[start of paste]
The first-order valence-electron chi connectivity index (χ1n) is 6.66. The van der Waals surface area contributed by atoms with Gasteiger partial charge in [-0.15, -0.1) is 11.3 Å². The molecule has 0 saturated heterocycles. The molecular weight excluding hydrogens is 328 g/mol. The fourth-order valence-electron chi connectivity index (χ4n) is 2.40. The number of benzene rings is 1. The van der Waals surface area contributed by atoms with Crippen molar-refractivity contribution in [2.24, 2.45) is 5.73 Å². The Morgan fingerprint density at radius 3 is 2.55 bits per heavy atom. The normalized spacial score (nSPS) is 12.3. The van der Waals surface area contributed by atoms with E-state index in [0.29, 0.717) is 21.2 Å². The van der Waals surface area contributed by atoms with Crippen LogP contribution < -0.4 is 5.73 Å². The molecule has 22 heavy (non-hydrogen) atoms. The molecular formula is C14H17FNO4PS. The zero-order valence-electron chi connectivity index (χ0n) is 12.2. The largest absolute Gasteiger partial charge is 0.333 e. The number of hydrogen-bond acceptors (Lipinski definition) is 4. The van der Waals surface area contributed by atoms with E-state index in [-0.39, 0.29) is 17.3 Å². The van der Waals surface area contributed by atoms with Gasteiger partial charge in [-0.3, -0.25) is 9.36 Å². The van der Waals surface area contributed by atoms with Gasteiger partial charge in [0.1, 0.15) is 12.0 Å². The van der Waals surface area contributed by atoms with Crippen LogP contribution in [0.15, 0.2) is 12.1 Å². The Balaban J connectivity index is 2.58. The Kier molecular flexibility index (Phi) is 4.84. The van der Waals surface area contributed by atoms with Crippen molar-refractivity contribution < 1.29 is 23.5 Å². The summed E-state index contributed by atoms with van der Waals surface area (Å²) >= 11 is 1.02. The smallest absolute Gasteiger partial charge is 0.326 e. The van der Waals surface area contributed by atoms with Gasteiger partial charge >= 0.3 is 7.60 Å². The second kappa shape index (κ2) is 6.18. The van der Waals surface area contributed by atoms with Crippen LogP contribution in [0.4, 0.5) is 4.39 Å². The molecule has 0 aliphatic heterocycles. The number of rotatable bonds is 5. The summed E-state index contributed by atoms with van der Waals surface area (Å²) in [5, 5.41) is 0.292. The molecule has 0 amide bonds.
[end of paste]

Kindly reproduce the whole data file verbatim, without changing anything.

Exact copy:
The first-order valence-electron chi connectivity index (χ1n) is 6.66. The van der Waals surface area contributed by atoms with Gasteiger partial charge in [-0.15, -0.1) is 11.3 Å². The molecule has 0 saturated heterocycles. The molecular weight excluding hydrogens is 328 g/mol. The fourth-order valence-electron chi connectivity index (χ4n) is 2.40. The number of benzene rings is 1. The van der Waals surface area contributed by atoms with Crippen molar-refractivity contribution in [2.24, 2.45) is 5.73 Å². The Morgan fingerprint density at radius 3 is 2.55 bits per heavy atom. The normalized spacial score (nSPS) is 12.3. The van der Waals surface area contributed by atoms with E-state index in [0.29, 0.717) is 21.2 Å². The van der Waals surface area contributed by atoms with Crippen LogP contribution < -0.4 is 5.73 Å². The molecule has 22 heavy (non-hydrogen) atoms. The molecular formula is C14H17FNO4PS. The zero-order valence-electron chi connectivity index (χ0n) is 12.2. The largest absolute Gasteiger partial charge is 0.333 e. The number of hydrogen-bond acceptors (Lipinski definition) is 4. The van der Waals surface area contributed by atoms with E-state index in [-0.39, 0.29) is 17.3 Å². The van der Waals surface area contributed by atoms with Gasteiger partial charge in [-0.3, -0.25) is 9.36 Å². The van der Waals surface area contributed by atoms with Gasteiger partial charge in [0.1, 0.15) is 12.0 Å². The van der Waals surface area contributed by atoms with Crippen LogP contribution in [0.15, 0.2) is 12.1 Å². The Balaban J connectivity index is 2.58. The Kier molecular flexibility index (Phi) is 4.84. The van der Waals surface area contributed by atoms with Crippen molar-refractivity contribution < 1.29 is 23.5 Å². The summed E-state index contributed by atoms with van der Waals surface area (Å²) >= 11 is 1.02. The smallest absolute Gasteiger partial charge is 0.326 e. The van der Waals surface area contributed by atoms with Gasteiger partial charge >= 0.3 is 7.60 Å². The second kappa shape index (κ2) is 6.18. The van der Waals surface area contributed by atoms with Crippen LogP contribution in [0.4, 0.5) is 4.39 Å². The molecule has 0 aliphatic heterocycles. The number of rotatable bonds is 5. The summed E-state index contributed by atoms with van der Waals surface area (Å²) in [5, 5.41) is 0.292. The molecule has 0 amide bonds.